I spent much of my life learning French. From eighth grade through college, I devoured French language classes, French literature classes, and French conversation classes. And when I finally had the good fortune to visit France for the first time after my high school gradation, I devoured French food and beverages. And while cocktails were about the furthest thing from my mind, I did enjoy my share of Schweppes et Pamplemousse (grapefruit juice and tonic water, to this day one of my favorites) and biere panaché (also known as a Shandy, another favorite).
But by the time I had developed a budding interest in cocktails, my dreams of enjoying [Sidecars](http://www.playboy.com/articles/simple-fix-perfect-classic-sidecar), [Bloody Marys]() and Mimosas in the city that supposedly created them were dashed by the reality of tourist-trap bartending: manufactured and bottled juices and mixes, sloppy technique, and overpriced pale imitations of the classics. I was convinced that Paris’ time as a drinking destination had come and gone.
Cocktails were never really a French thing, anyway. Most of those well regarded Parisian cocktails were a result of American prohibition, anyway, as the great barmen fled the Stares to ply their trade overseas. But all of that changed for me when I visited in 2009. Suddenly there was a small handful of dedicated bars watching what was happening around the world and determined to throw their hat into the cocktail renaissance. That first wave of craft-obsessed cocktail bars like Experimental Cocktail Club and Curio Parlour, and with older bars like Le Forum and Buda Bar were putting out cocktails the likes of which I had never had the pleasure of experiencing in the city before. It wasn’t huge, but the seeds had been sown.
During the next few years there was a sort of Renaissance in French food, as a young generation of chefs took up the banner of classic French cooking, heirloom ingredients, and farm-driven cuisine. And, as it just so happens elsewhere, that set of sensibilities eventually found its way to the bar. I didn’t get to visit Paris much over the next five years, until last October when I brought my girlfriend to show her the city I fell in love with so many years ago, just to eat and drink for a week. And once again, I was pleasantly surprised. Here is a short list of the places that are spearheading a new sort of French Revolution in the beverage world.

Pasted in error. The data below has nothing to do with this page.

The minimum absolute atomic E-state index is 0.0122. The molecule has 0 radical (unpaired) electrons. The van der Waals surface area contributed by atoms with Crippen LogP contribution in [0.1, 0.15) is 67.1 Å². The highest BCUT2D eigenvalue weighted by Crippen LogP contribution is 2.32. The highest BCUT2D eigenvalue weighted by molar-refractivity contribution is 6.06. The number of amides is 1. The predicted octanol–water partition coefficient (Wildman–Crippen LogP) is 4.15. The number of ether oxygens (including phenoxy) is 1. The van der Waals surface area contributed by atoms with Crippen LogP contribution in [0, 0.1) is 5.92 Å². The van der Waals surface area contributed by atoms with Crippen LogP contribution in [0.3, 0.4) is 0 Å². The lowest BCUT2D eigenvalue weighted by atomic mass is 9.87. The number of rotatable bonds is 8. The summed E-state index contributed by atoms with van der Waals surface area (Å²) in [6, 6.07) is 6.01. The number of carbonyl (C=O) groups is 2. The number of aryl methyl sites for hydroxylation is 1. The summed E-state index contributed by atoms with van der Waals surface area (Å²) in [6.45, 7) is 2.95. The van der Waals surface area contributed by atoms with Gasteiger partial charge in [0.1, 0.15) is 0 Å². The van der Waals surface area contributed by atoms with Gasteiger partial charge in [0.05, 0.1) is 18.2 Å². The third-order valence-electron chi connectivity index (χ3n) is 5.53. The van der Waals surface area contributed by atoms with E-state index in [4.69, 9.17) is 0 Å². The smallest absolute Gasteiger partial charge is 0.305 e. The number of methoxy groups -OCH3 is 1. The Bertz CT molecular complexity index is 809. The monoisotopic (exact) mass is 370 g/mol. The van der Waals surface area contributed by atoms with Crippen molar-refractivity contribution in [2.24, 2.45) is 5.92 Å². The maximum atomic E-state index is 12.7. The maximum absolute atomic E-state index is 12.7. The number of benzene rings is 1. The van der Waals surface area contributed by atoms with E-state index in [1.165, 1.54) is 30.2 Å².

LE MARY CELESTE
Part cocktail bar, part oyster bar, Le Mary Celeste, with its loud music, tall windows that gaze upon a busy side street and an attentive staff is that annoyingly wonderful neighborhood spot you love so much that it becomes impossible to get into once it’s discovered as a destination.
A proper Tiki bar can be a tricky thing to pull off. While kitsch is inherent in the theme, it can be overdone, or, tragically, underdone. But to hit that sort of balance in a city like Paris? Nearly impossible. Somehow these wizards manage to balance the feeling of the bar as well as they balance their cocktails.
We originally planned only to stop in at their front-end business, a tiny shop serving some of the best tacos on the continent and perfect blended Margaritas. But once we were lulled into the bar, a barely hidden spot nestled in the back, I found a cocktail bar that rivals anything I’ve ever been to. With a brilliant agave spirit selection (of course), we eventually lost track of which city we’d be stepping out into once we left.
PAS DE LOUP
Pas de Loup is that little gem you almost don’t want to tell everyone about, yet you’d feel too ashamed if you were somehow responsible for every visitor to Paris not getting to experience the place. It’s hard to make a real distinction between the world-class cocktails, the understated and perfectly executed food, the warm and friendly service (another new trend in Parisian drinking and dining) and the deep yet playful wine list, because everything comes together in the symphony only a flawless restaurant can do. During our short stay, we returned three times.